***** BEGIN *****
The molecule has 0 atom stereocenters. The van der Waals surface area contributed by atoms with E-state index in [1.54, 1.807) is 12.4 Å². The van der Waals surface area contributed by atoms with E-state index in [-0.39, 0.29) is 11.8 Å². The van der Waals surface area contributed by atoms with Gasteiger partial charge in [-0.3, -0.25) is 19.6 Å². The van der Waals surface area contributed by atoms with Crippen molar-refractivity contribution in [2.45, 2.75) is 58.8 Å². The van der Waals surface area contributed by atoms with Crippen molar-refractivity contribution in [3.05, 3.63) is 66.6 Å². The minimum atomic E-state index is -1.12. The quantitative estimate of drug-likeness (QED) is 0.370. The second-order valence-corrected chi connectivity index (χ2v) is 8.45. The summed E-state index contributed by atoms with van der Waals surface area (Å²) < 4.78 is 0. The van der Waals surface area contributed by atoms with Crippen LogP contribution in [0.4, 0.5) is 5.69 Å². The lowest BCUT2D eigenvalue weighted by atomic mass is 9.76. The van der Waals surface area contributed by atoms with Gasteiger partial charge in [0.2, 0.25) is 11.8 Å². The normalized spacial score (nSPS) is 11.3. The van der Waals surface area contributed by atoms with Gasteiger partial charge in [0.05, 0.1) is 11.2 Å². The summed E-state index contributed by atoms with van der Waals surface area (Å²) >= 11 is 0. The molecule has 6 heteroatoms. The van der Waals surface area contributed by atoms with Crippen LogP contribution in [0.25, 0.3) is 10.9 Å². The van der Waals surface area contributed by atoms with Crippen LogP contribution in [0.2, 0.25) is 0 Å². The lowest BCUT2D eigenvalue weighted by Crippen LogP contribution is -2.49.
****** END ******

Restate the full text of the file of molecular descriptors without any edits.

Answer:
The molecule has 0 atom stereocenters. The van der Waals surface area contributed by atoms with E-state index in [1.54, 1.807) is 12.4 Å². The van der Waals surface area contributed by atoms with E-state index in [-0.39, 0.29) is 11.8 Å². The van der Waals surface area contributed by atoms with Gasteiger partial charge in [-0.3, -0.25) is 19.6 Å². The van der Waals surface area contributed by atoms with Crippen molar-refractivity contribution in [2.45, 2.75) is 58.8 Å². The van der Waals surface area contributed by atoms with Crippen molar-refractivity contribution in [3.05, 3.63) is 66.6 Å². The minimum atomic E-state index is -1.12. The quantitative estimate of drug-likeness (QED) is 0.370. The second-order valence-corrected chi connectivity index (χ2v) is 8.45. The summed E-state index contributed by atoms with van der Waals surface area (Å²) < 4.78 is 0. The van der Waals surface area contributed by atoms with Crippen LogP contribution in [0.4, 0.5) is 5.69 Å². The lowest BCUT2D eigenvalue weighted by atomic mass is 9.76. The van der Waals surface area contributed by atoms with Gasteiger partial charge in [0.2, 0.25) is 11.8 Å². The normalized spacial score (nSPS) is 11.3. The van der Waals surface area contributed by atoms with Gasteiger partial charge in [0.05, 0.1) is 11.2 Å². The summed E-state index contributed by atoms with van der Waals surface area (Å²) >= 11 is 0. The molecule has 6 heteroatoms. The van der Waals surface area contributed by atoms with Crippen LogP contribution in [0.25, 0.3) is 10.9 Å². The van der Waals surface area contributed by atoms with Crippen LogP contribution in [0.2, 0.25) is 0 Å². The lowest BCUT2D eigenvalue weighted by Crippen LogP contribution is -2.49.